Employers that pay differential pay to employees absent on active duty military leave job must withhold income tax, but need not withhold or pay Federal Insurance Contributions Act (“FICA”) or Federal Unemployment Tax Act (“FUTA”) taxes on those payments, according to an Internal Revenue Service (IRS) ruling to be published May 4, 2009.
According to Revenue Ruling 2009-11, employers must withhold income tax and include military duty differential pay in wages reported on the recipient employee’s Form W-2. It also states employers may use the aggregate procedure or optional flat rate withholding to calculate the amount of income taxes required to be withheld on these payments.
Proper tax withholding and reporting is one of the expanding responsibilities that employers must juggle when a member of their workforce is a current or former members of the military and their family members including, for example, federal and state military leave mandates and new military caregiver and other family leave requirements for family members of members of the military that took effect during the past year. Employers should review their employment and employee benefit practices to confirm they are up to date with these expanded requirements.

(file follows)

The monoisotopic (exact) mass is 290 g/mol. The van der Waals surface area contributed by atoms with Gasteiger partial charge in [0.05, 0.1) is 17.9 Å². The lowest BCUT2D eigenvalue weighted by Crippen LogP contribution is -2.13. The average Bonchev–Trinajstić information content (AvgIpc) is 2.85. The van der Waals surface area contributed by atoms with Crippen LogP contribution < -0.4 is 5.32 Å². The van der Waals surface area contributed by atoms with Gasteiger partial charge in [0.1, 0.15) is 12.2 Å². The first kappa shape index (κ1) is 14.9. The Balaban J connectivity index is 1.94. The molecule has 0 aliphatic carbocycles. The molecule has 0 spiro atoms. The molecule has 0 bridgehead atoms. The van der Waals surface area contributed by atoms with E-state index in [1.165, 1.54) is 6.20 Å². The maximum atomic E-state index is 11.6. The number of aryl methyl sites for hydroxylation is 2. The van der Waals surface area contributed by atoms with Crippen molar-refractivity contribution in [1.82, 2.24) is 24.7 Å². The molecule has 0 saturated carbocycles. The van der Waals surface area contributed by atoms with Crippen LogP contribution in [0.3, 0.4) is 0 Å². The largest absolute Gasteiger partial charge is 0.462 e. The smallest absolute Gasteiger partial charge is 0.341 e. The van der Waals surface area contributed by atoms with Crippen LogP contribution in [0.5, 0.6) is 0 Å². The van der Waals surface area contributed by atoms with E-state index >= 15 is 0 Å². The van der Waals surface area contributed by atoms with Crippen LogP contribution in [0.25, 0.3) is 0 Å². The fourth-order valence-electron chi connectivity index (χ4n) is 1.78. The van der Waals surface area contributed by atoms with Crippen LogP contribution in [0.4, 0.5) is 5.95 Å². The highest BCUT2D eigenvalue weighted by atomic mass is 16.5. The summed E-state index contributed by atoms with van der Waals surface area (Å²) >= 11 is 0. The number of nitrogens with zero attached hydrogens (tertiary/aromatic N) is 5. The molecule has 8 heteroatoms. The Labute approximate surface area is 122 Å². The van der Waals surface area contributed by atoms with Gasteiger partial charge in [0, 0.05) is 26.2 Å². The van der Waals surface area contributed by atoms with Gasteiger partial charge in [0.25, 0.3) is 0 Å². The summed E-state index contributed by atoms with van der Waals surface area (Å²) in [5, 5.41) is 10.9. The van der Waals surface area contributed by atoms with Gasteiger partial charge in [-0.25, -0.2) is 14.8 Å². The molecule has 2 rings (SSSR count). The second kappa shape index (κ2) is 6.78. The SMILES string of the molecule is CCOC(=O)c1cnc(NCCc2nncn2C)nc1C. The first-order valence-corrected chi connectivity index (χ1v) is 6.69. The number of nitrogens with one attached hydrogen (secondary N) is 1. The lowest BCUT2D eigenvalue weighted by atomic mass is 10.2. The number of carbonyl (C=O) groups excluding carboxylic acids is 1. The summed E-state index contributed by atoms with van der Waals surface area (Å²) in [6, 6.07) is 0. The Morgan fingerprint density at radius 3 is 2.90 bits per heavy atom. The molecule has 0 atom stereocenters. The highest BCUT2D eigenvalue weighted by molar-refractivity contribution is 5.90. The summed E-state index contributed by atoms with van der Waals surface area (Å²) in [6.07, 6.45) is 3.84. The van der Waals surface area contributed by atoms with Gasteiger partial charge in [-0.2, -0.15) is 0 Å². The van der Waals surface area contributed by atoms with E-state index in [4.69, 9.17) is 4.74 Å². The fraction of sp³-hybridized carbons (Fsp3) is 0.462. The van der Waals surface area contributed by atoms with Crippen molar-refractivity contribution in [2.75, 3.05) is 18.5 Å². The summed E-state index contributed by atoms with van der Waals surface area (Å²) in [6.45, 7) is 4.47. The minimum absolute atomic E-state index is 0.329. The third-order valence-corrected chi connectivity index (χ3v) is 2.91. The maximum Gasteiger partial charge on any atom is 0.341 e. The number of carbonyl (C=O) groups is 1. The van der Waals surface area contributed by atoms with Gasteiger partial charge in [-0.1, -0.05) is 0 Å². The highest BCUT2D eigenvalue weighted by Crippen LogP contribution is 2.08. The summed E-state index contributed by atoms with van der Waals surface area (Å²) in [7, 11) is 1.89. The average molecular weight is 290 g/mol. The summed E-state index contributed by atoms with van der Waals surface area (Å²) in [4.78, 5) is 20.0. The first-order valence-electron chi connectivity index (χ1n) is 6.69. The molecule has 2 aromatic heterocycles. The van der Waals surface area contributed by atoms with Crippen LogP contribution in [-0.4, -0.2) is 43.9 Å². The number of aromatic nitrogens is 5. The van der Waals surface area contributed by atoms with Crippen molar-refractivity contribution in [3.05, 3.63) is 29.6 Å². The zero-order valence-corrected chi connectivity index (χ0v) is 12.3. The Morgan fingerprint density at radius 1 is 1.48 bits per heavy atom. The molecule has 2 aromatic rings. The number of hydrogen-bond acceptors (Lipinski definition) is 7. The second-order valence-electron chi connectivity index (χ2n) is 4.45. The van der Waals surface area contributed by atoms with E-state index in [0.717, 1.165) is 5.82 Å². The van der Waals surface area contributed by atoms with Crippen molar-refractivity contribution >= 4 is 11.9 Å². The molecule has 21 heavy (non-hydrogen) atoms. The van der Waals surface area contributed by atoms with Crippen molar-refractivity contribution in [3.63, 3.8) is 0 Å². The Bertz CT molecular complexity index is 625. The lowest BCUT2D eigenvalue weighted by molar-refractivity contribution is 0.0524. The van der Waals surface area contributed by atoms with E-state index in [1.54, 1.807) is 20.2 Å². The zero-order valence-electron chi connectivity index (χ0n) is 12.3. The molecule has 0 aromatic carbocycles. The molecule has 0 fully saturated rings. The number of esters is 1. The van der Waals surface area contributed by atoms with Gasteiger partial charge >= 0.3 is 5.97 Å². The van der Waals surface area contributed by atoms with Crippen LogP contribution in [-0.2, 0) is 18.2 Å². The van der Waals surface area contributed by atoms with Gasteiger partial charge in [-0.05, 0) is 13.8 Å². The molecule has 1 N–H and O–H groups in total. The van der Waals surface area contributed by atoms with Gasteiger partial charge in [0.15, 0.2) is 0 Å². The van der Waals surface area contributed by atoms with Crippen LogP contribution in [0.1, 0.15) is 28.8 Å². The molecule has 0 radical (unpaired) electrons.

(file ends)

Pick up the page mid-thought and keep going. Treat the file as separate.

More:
Cynthia Marcotte Stamer and other members of Curren Tomko and Tarski LLP are experienced with advising and assisting employers with these and other labor and employment, employee benefit, compensation, and internal controls matters. If your organization needs assistance with assessing, managing or defending its wage and hour or other labor and employment, compensation or benefit practices, please contact Ms. Stamer at e-mail, (214) 270-2402; or your favorite Curren Tomko Tarski, LLP attorney. For additional information about the experience and services of Ms. Stamer and other members of the Curren Tomko Tarksi, LLP team, see the Curren Tomko Tarski Website or Cynthia Marcotte Stamer, P.C. Website.
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